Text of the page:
Purchase tickets for the remaining shows online here, call (501) 378-0405 or visit the box office, 601 Main St., Little Rock.
Get a preview here:
Spring is almost here and that means food trucks will be back doing what they do best -- serving up delicious grub to the masses.
Tomorrow (March 14), food trucks will convene at The Bernice Garden, 1401 S. Main St., for Food Truck Thursdays.
From 5 - 8 p.m., several food truck vendors will debut the 2013 season. Vendors include The Food Truck, The Southern Gourmasian, Green Cuisine, Clyde & Kiddo's, Excaliburger, Pizzeria Santa Lucia and The Sugar Shack Sweets & Treats.
Loblolly Creamery in The Green Corner Store will also be open serving gourmet ice cream.
The public should bring their own plate or bowl. There will be washing facilities for you to rinse off your used tableware to take back home.
For more information, click here. See what Liz Sanders of The Bernice Garden in SoMa has to say about the return of the trucks on THV today below.
There's something else for the kids to enjoy at the Little Rock Zoo -- a new playground.
The Little Rock Zoo recently debuted its new Jambo Gym Playground at Café Africa.
The project was started by volunteers who approached the Zoo about building a new playground suitable for children ages 5-12. Volunteers raised the funds to build the playground from private donations, in addition to funds from General Improvement Funds from the State of Arkansas, the One-Cent City Sales Tax passed in September of 2011, and from the Arkansas Zoological Foundation.
The new playground features equipment accessible for disabled children.
Hours are 9 a.m. to 5 p.m. daily with last admissions at 4 p.m. Call (501) 666-2406 for more information.
The Promenade at Chenal has partnered with its complete line up of award-winning restaurants to announce Kids Eat FREE Mondays. Beginning in March, kids can choose from six unique restaurants for family night out, savoring a different dish each Monday.
The Promenade at Chenal is one of the first lifestyle shopping centers to launch a center-wide, multi-restaurant Kids Eat Free program in Arkansas.
Below is a list of the great dining options customers will find all in one place -- The Promenade at Chenal.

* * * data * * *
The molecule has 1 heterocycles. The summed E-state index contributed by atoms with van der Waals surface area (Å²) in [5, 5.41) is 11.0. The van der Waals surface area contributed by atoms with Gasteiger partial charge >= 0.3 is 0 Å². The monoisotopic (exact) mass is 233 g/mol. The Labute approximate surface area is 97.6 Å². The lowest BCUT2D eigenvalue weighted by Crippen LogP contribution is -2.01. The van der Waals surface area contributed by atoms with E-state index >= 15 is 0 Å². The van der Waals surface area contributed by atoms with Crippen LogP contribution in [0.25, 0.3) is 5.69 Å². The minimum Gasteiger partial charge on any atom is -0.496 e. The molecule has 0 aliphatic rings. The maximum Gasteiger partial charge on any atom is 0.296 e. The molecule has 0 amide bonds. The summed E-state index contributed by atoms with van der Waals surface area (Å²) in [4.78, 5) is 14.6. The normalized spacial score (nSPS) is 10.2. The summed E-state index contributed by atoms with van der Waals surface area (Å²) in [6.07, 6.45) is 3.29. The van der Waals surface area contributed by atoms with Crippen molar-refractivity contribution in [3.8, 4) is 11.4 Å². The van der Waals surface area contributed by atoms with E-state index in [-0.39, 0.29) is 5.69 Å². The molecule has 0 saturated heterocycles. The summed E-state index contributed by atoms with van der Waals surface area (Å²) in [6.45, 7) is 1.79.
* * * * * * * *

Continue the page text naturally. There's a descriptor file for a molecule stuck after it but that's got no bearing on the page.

For a look at each restaurant's kids menu visit, click here.
The program lasts from 11 a.m. - 7 p.m. every Monday from the lunch and dinner kid's menu only. Kids must be 12 and under with paid adult (limit 1 kids meal per each adult entrée ordered). Drinks are not included and it's not valid with any other discount or offer.
For more information about the new program, click here.
Conway's Silver Moon Cinema is back again this year with its community-spirited, big-screen celebration of movies both old and new.
The Conway Parks and Recreation program recently announced its 2013 schedule and it sounds fun!
Starting in April, the public is invited to bring a lawn chair, blanket, beanbag chair (whatever suits you), load up the kids and enjoy a night out under the stars for free -- almost. A $1 donation to a local charity gets you a spot in the street to view the movie.
Here is the 2013 movie lineup:
Madagascar 3 -- April 13 at Village at Hendrix, 1600 Washington Ave.
Dark Knight Rises -- May 17 at Village at Hendrix
Field of Dreams -- June 14 at Field 5 of Conway Station Park, S. Center St. and Robins St.
Hotel Transylvania -- Oct. 26 at Village at Hendrix
Hunger Games -- 7:30 p.m., Nov. 15 at Conway Expo Center, 2501 E. Oaks St.
Concessions also benefit the charity -- $2 for popcorn and a drink, plus candy and other foods.
This weekend, get off the couch and enjoy the great outdoors.
One thing you can do is go hiking on one of the many trails scattered across central Arkansas. We've listed four fun and scenic trails you might not think about:
For more trail options around central Arkansas, click here.
The famous Oscar Mayer Wienermobile is rolling through central Arkansas all this weekend.
The Oscar Mayer Hotdogger team visits many cities on its tour and this weekend, they are bringing the 76-year-old big dog to Little Rock and North Little Rock, with its first stop today (March 8) at the Wal-Mart Supercenter in south Little Rock.
Several visits are scheduled until Sunday (March 10).
At each stop, there will be some fun activities lined up, and of course, the famous Oscar Mayer Wiener Whistles will be on hand. The public will also be able to get a special look into the 27-foot-long Wienermobile.
Sal-Emy and Abe "the Ham" are two of 12 Hotdoggers currently traveling the hot dog highways of America. The small group was chosen from more than 1,200 applicants for one-year opportunity with Oscar Mayer to drive the fleet of six Wienermobile vehicles.
Here is where you can get a behind-the-bun sneak peek of the Wienermobile this weekend:
Admission is free. Get more information about the Wienermobile here.
Have a long day at work and cooking dinner when you get home is not an option?
Starting last week, Your Mama's Good Food, 215 Center St., Little Rock, began a new dinner take-out service for those on the go.
Customers can expect to see their favorites on the menu, plus a few more. Check out the dinner menu on its website to see what's available. Some of the menu's current entree items include meatloaf, chicken stew, spaghetti and meatballs, plus many more delicious comfort foods, in addition to a variety of sides like mashed potatoes, green beans and carrots, and sweet desserts such as pecan pie, key lime pie, banana pudding and bread pudding. Talk about delicious!
Dinner packs come with one entree, one side and a choice of bread (roll or cornbread). Orders are in packs of 2 ($16.95) or 4 ($30). Salad and desserts can be added on.
All you have to do is order your entree(s) by 3 p.m. on the day of and pick it up between 4 and 6 p.m. that evening.
Call John at (501) 372-1811 to place an order or to get more information about the service.